PhiloMadrid - Pub Philosophy Meetings in Madrid

Friday, April 28, 2017

from Lawrence, SUNDAY PhiloMadrid meeting at 6:30pm: Are religions a need?

Dear Friends,

This Sunday we are discussing: Are religions a need?

We have discussed many issues and questions on religion in the past so
I'll give the links at the end of this short essay.

Before we can answer whether religion are a need, there is an equally
good question that is: why do we have religions in the first place? And
since both questions are purely empirical questions, we have to tease
out the reasons why religions (religion) ought to be a concern for
philosophy. The fist and obvious answer is that religions are a type of
beliefs and behaviour that affects many human beings on the planet.
Secondly, most human activities are legitimate philosophical subjects.

Having said that, philosophy cannot establish the truth value of
religion type statements, even if these statements are couches as if
they were statements of fact. Indeed all statements of fact are subject
to a veracity test. However, although it is not the function of
philosophy to prove the existence of a god, it is the function of
philosophy to establish whether any statements purporting to be true or
false about a god are valid statements. That is establish which
religious statements reflect philosophical rigour.

Statements of fact necessarily depend on some methodology that satisfies
human reasoning. The problem here is that any methodology used to
establish statements of facts must be formulated in a way humans can
access and understand the information thus generated. Moreover such a
methodology is accessible to anyone who wants to learn the ways of the
methodology. Methodology, and hence religious methodology, is indeed a
valid philosophical subject we can investigate. But even if there is
nothing wrong with the methodology this does not mean that we can claim
to have found a truth value for religious statements of fact.

And even more important, just because religious methodology is sound it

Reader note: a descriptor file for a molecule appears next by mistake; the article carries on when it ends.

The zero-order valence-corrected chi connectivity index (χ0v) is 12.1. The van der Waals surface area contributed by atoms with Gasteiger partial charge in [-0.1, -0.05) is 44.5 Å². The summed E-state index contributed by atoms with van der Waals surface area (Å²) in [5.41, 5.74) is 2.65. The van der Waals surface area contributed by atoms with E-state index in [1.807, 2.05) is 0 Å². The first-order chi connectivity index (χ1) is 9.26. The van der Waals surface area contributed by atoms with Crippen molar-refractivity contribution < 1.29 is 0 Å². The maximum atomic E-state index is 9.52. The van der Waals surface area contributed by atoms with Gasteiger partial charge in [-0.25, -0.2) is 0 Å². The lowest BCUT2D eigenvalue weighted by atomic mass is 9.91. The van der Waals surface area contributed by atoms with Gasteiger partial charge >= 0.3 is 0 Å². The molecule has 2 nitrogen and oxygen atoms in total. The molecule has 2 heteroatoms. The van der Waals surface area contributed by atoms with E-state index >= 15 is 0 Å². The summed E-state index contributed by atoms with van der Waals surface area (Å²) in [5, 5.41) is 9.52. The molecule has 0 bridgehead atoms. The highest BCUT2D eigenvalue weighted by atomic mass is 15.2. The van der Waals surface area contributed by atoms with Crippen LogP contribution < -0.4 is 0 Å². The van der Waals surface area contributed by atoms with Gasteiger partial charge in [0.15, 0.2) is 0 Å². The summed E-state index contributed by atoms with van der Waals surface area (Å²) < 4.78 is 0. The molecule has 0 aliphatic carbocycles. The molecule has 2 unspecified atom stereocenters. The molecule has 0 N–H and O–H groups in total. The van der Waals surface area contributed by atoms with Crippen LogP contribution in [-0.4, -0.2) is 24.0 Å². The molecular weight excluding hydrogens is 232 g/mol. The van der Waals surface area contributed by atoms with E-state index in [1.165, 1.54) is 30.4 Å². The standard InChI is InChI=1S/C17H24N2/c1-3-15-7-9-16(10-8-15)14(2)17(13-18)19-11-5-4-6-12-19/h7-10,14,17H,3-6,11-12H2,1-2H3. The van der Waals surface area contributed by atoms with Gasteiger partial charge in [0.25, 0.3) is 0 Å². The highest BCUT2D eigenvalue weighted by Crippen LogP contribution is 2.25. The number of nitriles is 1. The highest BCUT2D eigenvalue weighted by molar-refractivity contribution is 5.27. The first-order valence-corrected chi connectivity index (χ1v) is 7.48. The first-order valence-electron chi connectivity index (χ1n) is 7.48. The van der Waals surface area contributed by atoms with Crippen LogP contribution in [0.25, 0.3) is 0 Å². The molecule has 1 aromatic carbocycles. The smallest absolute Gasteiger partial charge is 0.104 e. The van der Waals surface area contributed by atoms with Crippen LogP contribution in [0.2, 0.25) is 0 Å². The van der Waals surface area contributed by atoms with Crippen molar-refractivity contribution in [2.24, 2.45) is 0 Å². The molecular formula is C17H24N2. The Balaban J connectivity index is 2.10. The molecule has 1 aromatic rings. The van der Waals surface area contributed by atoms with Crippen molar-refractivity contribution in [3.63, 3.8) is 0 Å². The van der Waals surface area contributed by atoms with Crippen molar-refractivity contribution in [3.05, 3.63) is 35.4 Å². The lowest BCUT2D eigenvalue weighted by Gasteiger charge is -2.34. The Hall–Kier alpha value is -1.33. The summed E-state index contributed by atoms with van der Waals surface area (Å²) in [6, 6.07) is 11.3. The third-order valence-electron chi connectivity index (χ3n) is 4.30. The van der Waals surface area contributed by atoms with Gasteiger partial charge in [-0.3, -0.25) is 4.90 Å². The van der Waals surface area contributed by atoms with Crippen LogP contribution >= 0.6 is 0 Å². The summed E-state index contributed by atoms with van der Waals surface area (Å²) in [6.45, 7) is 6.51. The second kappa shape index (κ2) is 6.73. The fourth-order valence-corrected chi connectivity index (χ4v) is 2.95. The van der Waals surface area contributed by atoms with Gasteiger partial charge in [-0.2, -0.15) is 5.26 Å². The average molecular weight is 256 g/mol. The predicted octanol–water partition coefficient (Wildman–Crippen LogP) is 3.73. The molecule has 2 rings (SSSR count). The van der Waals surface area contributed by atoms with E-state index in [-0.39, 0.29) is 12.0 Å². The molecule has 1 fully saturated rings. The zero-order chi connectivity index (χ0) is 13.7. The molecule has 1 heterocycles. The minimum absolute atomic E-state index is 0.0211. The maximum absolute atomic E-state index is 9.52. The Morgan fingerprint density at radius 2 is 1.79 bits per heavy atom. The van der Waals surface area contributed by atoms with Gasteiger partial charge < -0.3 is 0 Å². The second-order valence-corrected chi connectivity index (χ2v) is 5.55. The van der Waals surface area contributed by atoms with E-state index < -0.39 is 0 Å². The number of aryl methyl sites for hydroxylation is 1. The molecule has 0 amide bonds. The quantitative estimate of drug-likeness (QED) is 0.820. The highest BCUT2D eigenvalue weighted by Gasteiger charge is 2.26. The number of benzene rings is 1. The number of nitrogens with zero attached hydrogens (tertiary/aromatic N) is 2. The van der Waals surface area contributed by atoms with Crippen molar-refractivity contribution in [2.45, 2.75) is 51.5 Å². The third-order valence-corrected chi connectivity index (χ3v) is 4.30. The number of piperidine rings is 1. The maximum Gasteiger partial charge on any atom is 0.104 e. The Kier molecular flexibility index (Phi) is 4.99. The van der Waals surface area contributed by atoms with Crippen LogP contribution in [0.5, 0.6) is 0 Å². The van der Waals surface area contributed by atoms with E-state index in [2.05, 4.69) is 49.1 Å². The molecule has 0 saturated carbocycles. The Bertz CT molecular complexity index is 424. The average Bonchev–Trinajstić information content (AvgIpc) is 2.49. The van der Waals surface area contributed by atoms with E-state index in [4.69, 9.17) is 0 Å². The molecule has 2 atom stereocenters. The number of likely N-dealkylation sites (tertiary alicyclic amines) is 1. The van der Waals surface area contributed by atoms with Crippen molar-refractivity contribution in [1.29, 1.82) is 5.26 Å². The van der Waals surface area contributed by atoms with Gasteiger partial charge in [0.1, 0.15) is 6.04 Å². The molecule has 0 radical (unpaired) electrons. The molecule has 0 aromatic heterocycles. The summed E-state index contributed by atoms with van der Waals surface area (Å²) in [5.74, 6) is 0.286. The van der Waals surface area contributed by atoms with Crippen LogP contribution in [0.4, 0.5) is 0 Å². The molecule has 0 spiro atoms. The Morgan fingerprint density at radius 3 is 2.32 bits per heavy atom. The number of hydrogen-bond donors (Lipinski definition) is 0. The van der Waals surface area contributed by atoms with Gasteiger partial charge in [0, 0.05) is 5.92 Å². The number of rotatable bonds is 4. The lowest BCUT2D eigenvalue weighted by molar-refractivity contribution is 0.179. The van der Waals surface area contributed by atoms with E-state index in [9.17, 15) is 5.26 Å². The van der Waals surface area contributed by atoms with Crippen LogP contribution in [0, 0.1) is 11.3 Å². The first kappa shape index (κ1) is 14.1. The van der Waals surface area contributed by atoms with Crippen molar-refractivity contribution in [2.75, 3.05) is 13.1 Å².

does not fallow that any religious statement of belief, fact or
prescription is also good for us. After all, many hard and addictive
drugs are made with sound and scientifically rigorous methods but it
does not follow that hard drugs are good for us. But even if we cannot
decide what is good and bad, we can still establish whether something,
as in our case religion, is needed and whether it is also useful.

We can therefore interpret need to mean a hard-need, something we just
cannot do without, in the sense that we need water to survive, or we can
interpret need to mean a soft-need for example something to help us
along with life such as entertaining ourselves over the weekend is a
need we all long for during the week. And even useful, needs further

Is it a necessary condition for humans (live humans that is) to have a
religion? Or is religion useful in the sense that we can achieve more in
life if we had one and if we didn't have religion life would be more
difficult? But before we can arrive to this question we have to further
clarify what is religion here. In common use language religion can mean:
theology, religious behaviour/moral behaviour, and cultural norms.

For want of a better definition, theology is the body of belief that
tries to validate religious type statements of fact. For example
theology answers such questions as "does god exist?" or "what is a holy
life?" This is also the main source of religious methodology and
therefore a matter for philosophy. However, religious behaviour is
different from verifying religious statements of fact. It seems, at face
value, that Theology is the justifying source to prescribe certain
behaviour which we would qualify as morally good: help the poor; do not
worship false gods, etc etc. Indeed, "what is a holy life?" is first and
foremost a behavioural prescriptive question, for example: do x to be
holy or good.

The problem is that religions tend to justify prescriptive behaviour,
but they don't demonstrate that religions are needed or useful. Indeed
we are all familiar with the various scientific studies that try to show
people do benefit from observing some religion; there are many issues of
methodology and data with these studies. Of course, these studies do not
verify whether God exists nor whether religions are necessary. After
all, studies about the Mediterranean diet also demonstrate that it is
useful and probably necessary for a healthy life; ,or that a well
nourished stable family is also necessary for children to grow into
stable adults.

We also know that historically there was no clear cut distinction
between religion and the state, or religion and culture. It is,
therefore, not surprising that in the 21st century we still find many
societies and countries where religion plays a central role in the life
of people; and in many cases religion is forced on people rather than an
act of free will and free choice.

At the practical level, some people need religion because religions are
very good at providing some readymade beliefs to deal with issues of
life and death and our existence. Religions also have one advantage over
psychology and psychiatry: religions do not have the sigma and taboo of
mental instability. Indeed, religions have the added bonus of being
spiritually pious; a visit to the psychiatrist is evidence of something
wrong with the person. In other words, god as a methodological
justification for behaviour is much simpler to understand than some P
value in some academic paper.